Navajo Nation Rallies for RECA Amendments To Address Uranium Mining on Capitol Hill

Navajo RECA Capitol Hill rally
Navajo Nation Council Speaker Crystalyne Curley was joined by advocates and a select group of Congressional leaders in rallying for the passage of an extension and expansion of RECA.

WASHINGTON, D.C. – Last week, 25th Navajo Nation Council Speaker Crystalyne Curley and Navajo Nation Washington Office Executive Director Justin Ahasteen stood on Capitol Hill in unity with members of the Navajo Uranium Radiation Victims Committee, rallying with a select group of Congressional leaders. Together, they urged for the passage of a critical extension and expansion of the Radiation Exposure Compensation Act (RECA) – legislation that is set to expire in July 2024.

The RECA, initially enacted in 1990 and subsequently amended in 2000, was established as a means to offer one-time compensation to the veterans of, and communities impacted by, the fallout of America’s uranium industry and its nuclear development program. This was particularly significant for the Navajo Nation, where uranium mining had left an enduring health and environmental legacy.

In July, the U.S. Senate approved an amendment incorporating S. 1751, a bill sponsored by U.S. Sen. Ben Ray Lujan (D-NM) for the expansion and extension of RECA, into the National Defense Authorization Act (NDAA). Its counterpart in the House, H.R. 4426 – sponsored by Congresswoman Teresa Leger Fernández (D-NM) – is currently awaiting consideration.

These bills are comprehensive in their scope. They propose the inclusion of post-1971 uranium workers and core drillers, an extension of RECA until 2040, the recognition of renal cancer as a compensable illness, the allowance of combined work histories, and the expansion of eligibility areas for downwind exposure. They also aim to increase compensation for atmospheric testing claimants, including downwinders, and accept affidavits for work history, physical presence, and on-site participation. Furthermore, they call for an Epidemiological Impact Study to examine the effects on uranium miners, their families, and others exposed outside of work settings.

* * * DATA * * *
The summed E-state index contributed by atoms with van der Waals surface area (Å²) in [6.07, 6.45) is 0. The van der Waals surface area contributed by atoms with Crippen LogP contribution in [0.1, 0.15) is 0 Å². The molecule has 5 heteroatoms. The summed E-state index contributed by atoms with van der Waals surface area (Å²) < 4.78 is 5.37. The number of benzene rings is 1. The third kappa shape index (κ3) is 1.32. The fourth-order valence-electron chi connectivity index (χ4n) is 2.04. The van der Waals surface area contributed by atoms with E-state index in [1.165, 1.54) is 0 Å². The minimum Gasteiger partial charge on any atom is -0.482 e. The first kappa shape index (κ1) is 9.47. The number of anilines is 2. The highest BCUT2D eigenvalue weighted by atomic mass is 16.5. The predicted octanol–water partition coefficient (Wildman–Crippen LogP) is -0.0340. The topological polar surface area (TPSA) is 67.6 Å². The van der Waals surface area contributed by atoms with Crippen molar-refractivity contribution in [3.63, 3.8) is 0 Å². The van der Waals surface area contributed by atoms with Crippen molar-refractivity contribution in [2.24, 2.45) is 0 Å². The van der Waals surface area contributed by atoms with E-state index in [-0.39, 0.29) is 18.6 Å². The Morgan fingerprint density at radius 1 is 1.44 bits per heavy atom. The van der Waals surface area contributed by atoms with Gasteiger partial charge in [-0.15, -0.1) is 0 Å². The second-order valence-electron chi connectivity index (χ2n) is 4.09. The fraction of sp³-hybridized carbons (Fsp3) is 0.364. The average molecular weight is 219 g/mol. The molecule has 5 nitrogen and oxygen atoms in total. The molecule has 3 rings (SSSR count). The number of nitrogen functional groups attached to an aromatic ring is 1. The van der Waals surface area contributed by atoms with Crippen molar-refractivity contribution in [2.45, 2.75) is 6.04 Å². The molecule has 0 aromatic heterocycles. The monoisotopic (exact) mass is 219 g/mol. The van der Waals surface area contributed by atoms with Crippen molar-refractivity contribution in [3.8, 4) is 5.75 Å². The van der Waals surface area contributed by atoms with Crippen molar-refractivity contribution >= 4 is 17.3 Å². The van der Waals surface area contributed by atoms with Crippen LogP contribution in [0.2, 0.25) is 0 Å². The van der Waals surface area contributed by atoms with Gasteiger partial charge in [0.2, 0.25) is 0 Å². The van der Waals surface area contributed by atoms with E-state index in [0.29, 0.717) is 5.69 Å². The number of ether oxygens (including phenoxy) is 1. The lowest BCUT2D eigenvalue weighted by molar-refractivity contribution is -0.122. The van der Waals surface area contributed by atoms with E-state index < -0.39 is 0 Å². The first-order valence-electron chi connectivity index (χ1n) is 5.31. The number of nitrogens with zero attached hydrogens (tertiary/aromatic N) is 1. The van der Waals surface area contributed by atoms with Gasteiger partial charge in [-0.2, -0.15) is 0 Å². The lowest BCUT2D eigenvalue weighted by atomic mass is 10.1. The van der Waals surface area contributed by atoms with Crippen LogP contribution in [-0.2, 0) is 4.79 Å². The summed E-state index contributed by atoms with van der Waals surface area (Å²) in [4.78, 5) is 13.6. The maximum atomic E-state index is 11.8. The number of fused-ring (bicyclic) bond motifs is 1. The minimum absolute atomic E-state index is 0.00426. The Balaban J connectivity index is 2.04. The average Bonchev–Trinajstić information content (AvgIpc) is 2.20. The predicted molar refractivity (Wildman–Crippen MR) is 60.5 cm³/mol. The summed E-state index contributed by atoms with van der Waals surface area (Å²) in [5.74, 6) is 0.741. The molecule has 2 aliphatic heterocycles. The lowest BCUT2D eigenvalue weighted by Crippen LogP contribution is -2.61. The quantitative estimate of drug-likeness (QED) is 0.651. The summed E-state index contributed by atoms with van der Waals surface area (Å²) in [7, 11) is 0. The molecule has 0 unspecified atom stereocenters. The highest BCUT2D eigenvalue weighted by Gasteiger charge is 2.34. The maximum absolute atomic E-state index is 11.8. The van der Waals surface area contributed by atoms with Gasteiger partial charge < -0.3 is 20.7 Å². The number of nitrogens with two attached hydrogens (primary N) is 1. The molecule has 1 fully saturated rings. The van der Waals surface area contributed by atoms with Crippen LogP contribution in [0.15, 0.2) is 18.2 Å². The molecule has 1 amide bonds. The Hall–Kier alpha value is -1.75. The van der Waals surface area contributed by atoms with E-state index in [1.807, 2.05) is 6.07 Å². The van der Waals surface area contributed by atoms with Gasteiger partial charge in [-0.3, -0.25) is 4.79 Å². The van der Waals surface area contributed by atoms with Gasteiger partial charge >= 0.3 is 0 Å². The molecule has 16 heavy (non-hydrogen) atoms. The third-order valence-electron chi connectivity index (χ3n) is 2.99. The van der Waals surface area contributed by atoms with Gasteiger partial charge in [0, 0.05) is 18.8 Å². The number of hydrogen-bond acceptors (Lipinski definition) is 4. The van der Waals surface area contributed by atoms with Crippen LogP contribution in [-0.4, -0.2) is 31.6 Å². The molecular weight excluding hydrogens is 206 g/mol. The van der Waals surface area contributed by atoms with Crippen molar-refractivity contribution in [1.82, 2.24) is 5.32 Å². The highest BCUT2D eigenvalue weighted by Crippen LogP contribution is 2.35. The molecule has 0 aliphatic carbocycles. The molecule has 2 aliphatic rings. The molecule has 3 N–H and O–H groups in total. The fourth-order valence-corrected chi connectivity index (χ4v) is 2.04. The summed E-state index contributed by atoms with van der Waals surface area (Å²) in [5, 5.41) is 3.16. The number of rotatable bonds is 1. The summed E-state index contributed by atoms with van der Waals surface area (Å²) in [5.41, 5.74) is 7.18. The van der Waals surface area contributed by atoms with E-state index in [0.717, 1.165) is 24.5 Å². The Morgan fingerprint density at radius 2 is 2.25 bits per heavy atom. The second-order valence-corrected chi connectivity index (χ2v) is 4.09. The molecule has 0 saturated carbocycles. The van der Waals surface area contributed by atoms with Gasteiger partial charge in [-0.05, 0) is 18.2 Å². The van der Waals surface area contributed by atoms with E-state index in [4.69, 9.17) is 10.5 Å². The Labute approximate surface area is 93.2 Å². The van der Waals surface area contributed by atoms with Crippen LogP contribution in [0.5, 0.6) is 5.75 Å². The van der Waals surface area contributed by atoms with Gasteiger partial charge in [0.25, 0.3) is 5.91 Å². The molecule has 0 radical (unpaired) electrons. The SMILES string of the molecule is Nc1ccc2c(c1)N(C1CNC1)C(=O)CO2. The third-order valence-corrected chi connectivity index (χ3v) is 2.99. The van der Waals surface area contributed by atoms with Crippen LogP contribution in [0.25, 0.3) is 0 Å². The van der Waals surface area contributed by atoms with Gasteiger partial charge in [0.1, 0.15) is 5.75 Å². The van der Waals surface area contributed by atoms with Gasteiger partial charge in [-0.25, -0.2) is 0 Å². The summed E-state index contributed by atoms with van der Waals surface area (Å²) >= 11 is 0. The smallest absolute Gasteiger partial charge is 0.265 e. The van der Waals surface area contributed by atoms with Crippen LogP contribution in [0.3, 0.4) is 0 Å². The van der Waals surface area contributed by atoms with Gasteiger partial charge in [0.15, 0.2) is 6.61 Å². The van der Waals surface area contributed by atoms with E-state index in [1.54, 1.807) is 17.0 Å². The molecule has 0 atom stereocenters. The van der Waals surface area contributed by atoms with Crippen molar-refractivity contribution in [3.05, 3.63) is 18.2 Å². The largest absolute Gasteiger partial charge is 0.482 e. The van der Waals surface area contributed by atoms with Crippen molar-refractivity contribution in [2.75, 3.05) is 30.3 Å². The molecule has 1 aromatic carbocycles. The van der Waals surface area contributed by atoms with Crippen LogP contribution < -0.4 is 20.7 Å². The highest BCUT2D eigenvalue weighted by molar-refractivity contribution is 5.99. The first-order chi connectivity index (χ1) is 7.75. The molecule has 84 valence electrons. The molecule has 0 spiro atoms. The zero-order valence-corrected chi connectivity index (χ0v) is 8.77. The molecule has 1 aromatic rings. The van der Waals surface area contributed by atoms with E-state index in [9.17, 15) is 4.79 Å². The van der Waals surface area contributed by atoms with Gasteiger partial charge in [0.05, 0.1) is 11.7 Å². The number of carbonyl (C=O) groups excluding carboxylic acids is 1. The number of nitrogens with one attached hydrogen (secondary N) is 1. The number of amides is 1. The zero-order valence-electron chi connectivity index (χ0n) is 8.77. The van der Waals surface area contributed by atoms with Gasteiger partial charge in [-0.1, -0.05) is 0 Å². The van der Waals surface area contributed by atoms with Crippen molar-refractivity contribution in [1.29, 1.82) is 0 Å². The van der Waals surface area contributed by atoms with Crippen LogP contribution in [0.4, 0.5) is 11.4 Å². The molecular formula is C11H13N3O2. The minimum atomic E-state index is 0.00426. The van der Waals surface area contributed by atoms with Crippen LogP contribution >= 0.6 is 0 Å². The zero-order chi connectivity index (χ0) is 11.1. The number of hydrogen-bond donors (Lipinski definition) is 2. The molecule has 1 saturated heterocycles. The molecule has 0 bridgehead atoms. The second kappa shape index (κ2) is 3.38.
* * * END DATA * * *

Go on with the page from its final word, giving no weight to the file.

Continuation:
“The amendments to expand and extend the Radiation Exposure Compensation Act are a much-needed stride towards justice that our Navajo people have been patiently awaiting,” said Speaker Curley. “Right now, Congress has the opportunity to alter its course by fully passing the 2023 Radiation Exposure Compensation Act amendments included in the National Defense Authorization Act. To support the amendments introduced by Senators Josh Hawley, Mike Crapo, and Ben Ray Lujan is to offer hope to the Navajo people, a people who have shown unwavering commitment and loyalty to the United States of America. I call upon Congress to acknowledge the patriotism of the Navajo people, their service, and their sacrifice. It’s time to do what is just, what is right, and what is long overdue.”

The gathering also saw members of the Navajo Uranium Radiation Victims Committee, a grassroots organization led by Phil Harrison, share their deeply personal narratives of pain and ongoing health struggles. These stories serve as testimonials to the adversities faced by many former Navajo mine workers and their families, even today.

This cause was bolstered by the support of U.S. Sen. Josh Hawley (R-MO), U.S. Eric Schmitt (R-MO), and Delegate to the House of Representatives for Guam, James Moylan, who joined Sen. Lujan and Congresswoman Leger Fernández in advocating for the RECA bills, standing in solidarity with advocates from across the nation.